Of course, it’s possible to separate out multiplayer and singleplayer—treating the former as a conservation area, and the latter as a laboratory for the testing of new ideas. It happened that way with Black Ops: Cold War—where, in the campaign only, developer Raven Software introduced a simple but transformative body shield mechanic (opens in new tab). By tapping a key, you could disarm an opponent, grab them by the neck, and march them toward their comrades, letting their torso take the bulk of the fire. Once they’d had their fill of lead, you could pull the pin on their grenade and shove them into a crowd of enemies.
Since you were invulnerable while the animation unfolded, the body shield functioned rather like a glory kill in modern Doom—pushing you to dive forward into danger in order to save yourself. It enabled a new playstyle in a game which, ever since the rise of Halo, had encouraged you to fall back and recharge when under pressure. A solid addition to fold into the COD campaign formula as it moves forward, you might think. Yet last year, when it came time to follow up Cold War, the body shield was missing in action.
There are practical reasons why innovations might fall between the cracks in an annualised series. The responsibility for making Call of Duty campaigns bounces between, at last count, three different lead studios. Cold War’s campaign was the work of Raven; the subsequent game, Vanguard, was made by Sledgehammer; this year’s Modern Warfare 2 is an Infinity Ward production. Who knows: maybe one day, Treyarch will regain its appetite for singleplayer too.
While all these studios share tech and level design lessons—the disguise stealth of this year’s narco mansion recalling both Cold War’s KGB headquarters and WWII’s Nazi stronghold, for instance—development on their campaigns overlaps, so it’s never a simple matter of building on what came directly before.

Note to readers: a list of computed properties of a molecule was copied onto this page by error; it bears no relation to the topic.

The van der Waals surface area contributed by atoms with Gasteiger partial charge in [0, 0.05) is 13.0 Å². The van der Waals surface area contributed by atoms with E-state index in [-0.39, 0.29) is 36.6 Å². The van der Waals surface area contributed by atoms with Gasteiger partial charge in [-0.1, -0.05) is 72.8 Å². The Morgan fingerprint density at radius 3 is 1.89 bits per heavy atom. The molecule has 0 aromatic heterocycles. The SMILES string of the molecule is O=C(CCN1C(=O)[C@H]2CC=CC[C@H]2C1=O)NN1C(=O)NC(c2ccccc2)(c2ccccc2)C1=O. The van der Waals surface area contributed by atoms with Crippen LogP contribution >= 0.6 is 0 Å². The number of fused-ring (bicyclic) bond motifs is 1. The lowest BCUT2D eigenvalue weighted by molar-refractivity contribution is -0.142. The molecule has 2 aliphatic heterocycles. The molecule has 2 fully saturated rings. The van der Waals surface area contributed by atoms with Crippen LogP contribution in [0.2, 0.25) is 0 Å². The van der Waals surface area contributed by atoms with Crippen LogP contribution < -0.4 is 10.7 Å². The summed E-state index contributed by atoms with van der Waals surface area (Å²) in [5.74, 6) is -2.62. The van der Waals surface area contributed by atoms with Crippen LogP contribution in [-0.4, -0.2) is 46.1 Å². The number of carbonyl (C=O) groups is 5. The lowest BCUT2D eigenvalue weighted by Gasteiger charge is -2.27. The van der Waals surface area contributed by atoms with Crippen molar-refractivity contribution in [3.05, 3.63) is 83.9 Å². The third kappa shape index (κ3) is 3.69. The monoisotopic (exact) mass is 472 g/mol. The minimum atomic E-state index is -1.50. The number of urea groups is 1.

There’s also a nagging suspicion that Activision thinks of COD as Baby’s First FPS—conscious that every new campaign is an entry point to the genre for a new generation of teenagers. As such, these campaigns are perhaps designed not to overwhelm: holding back on tactical options, freedom of exploration, or too much interactivity full stop. The structure of the new Modern Warfare 2 would certainly seem to back that up: forefronting gallery shootouts, and only expanding your toolset and playspace once you’re deep into the second half of the story.
The most charitable comparison to be made is that Call of Duty is a little like Mario—in which Nintendo regularly introduces new ideas for just a level or two, before chucking them away. No novelty is allowed to outstay its welcome. COD campaigns, too, have always shot for variety above all else, juxtaposing sniper hunts with car chases, aircraft gunning with cramped home invasions.
But long-time players like myself have seen too many good ideas defenestrated in favour of familiar, machine-gunned beats. COD might be first-person cinema, but the truth is that its stories don’t stick in the head unless you’re given something new to engage with—a distinct memory made with the fingers. As long as that’s not happening, its campaigns will never truly surprise us, no matter how many No Russians they pull.